Engineers Turn to an Autonomous Robot Swarm to Mine Lunar Resources

A team of researchers has launched a new idea to advance space-mining methods with autonomous robot swarms.

Autonomous robot swarms

Autonomous robot swarms

As the concept of space mining is growing in popularity, a team of researchers at the University of Arizona’s College of Engineering has launched a new idea to advance space-mining methods with autonomous robot swarms. The project received $500,000 in NASA funding, and the university received the funding through NASA’s Minority University Research and Education Project Space Technology Artemis Research Initiative to develop a swarm of robots able to mine, dig out and even form simple structures on the surface of our world’s natural satellite. 

Taking into account the distance between Earth and the moon is about 85 times greater, and that getting there requires ignoring gravity, using the moon’s existing resources is a captivating idea. 

According to the Giant Impact Hypothesis, scientists expect the chemical compositions between earth and moon to be relatively similar as they came from a common parent body.  Rare earth metals can be extracted by mining the moon’s surface, and these are used in technologies like smartphones and medical equipment. These metals include titanium, precious metals like gold and platinum, and helium-3, which is a stable helium isotope that is extremely rare on Earth. Helium-3 could be used to fuel nuclear power plants.

To mine for ore embedded in the rock on Earth, miners need to drill through the rock, which is one of Momayez’s specialties. He’s developed an electrochemical process to drill through rock five times faster than any other method. However, lunar mining is even more challenging. 

“Here on Earth, we have an unlimited amount of energy to throw at breaking rocks,” said Momayez. “On the moon, you have to be a lot more conservative. For example, to break rocks, we use a lot of water, and that’s something we won’t have on the moon. So, we need new processes, new techniques. The most efficient way to break rocks on Earth is through blasting, and nobody has ever set off a blast on the moon.”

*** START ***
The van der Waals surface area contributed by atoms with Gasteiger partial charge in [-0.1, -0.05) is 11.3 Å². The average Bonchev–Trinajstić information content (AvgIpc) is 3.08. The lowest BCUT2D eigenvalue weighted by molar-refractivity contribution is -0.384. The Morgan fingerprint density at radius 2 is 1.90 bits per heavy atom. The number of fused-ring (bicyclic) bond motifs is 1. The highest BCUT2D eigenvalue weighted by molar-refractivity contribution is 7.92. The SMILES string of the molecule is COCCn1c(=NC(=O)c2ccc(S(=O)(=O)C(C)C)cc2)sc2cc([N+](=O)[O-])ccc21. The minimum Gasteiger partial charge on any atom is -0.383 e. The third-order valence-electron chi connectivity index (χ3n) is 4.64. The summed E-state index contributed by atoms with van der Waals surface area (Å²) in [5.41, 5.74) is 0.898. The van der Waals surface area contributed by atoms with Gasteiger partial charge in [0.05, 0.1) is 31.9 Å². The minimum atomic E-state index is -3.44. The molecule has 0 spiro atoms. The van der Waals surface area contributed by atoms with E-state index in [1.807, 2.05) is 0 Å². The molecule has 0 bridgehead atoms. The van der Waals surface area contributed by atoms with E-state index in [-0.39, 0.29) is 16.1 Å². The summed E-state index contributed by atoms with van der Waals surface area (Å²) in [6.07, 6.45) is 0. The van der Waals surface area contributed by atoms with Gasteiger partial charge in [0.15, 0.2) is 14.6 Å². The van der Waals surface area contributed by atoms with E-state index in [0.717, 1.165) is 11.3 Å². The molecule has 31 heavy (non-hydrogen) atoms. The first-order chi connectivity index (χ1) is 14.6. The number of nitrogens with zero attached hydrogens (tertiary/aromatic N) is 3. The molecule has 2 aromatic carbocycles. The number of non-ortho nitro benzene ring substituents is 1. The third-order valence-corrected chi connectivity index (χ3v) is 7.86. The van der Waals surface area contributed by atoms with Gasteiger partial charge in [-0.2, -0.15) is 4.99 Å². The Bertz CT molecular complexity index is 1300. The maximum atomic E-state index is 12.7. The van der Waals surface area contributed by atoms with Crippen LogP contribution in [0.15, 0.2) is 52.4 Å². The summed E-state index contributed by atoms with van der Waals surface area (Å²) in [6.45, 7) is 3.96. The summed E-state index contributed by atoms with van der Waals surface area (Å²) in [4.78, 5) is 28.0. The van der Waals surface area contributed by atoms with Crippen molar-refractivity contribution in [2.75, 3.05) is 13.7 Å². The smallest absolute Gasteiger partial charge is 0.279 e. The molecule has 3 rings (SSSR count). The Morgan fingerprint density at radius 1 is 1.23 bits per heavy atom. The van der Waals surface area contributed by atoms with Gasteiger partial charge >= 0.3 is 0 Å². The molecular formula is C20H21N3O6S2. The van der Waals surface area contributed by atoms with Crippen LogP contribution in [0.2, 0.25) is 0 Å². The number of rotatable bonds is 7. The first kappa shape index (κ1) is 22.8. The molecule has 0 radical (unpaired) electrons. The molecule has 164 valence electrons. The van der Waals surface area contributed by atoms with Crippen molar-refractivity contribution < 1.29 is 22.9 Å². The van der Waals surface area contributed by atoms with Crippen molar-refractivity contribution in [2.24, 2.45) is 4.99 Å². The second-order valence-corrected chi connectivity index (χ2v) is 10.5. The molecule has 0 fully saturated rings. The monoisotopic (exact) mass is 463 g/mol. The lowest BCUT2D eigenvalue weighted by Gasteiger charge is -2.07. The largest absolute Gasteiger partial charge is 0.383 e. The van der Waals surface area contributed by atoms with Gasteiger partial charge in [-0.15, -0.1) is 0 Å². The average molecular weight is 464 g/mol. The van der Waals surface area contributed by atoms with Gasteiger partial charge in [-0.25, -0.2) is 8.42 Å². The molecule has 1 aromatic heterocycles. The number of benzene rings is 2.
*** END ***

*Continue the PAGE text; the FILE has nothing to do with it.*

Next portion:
What is an Autonomous Robot Swarm?

In swarm robotics, multiple robots collectively solve problems by creating dominant structures and behaviors similar to the ones observed in natural systems, such as swarms of bees, birds, or fish. Literature is light on real-world swarm applications that apply actual swarm algorithms. Typically, only parts of swarm algorithms are used which are referred to as basic swarm behaviors. Autonomous robot swarms can help humans find new ways to mine lunar materials from a laboratory space on Earth.


Autonomous Robot Swarms Powered by HEART

Robots can be constructed and trained on earth. The goal is to make the robots fully autonomous. So, at first, the robots will receive instructions from operators on this planet, and then they will carry out everything automatically without receiving any instructions from Earth to mine materials and construct simple structures.

The droids will use a learning model adapted by Jekan Thanga, University of Arizona (UA) associate professor of aerospace and mechanical engineering, called the Human and Explainable Autonomous Robotic System (HEART).  HEART will not only train the robots to perform mechanical tasks but will also gradually teach them to collaborate. The HEART system trains robots to work together on mining, excavation, and building tasks, and it enhances robots’ collaboration skills. 

“In a sense, we’re like farmers. We’re breeding talent out of these creatures, or a whole family of creatures, to do certain tasks,” Thanga said. “By going through this process, we help perfect these artificial creatures whose job it is to do the mining tasks.”

According to the team, the robots could free up time for astronauts, enabling them to focus their efforts on other exciting aspects of space exploration. 

“The idea is to have the robots build, set things up and do all the dirty, boring, dangerous stuff, so the astronauts can do the more interesting stuff,” Thanga said.


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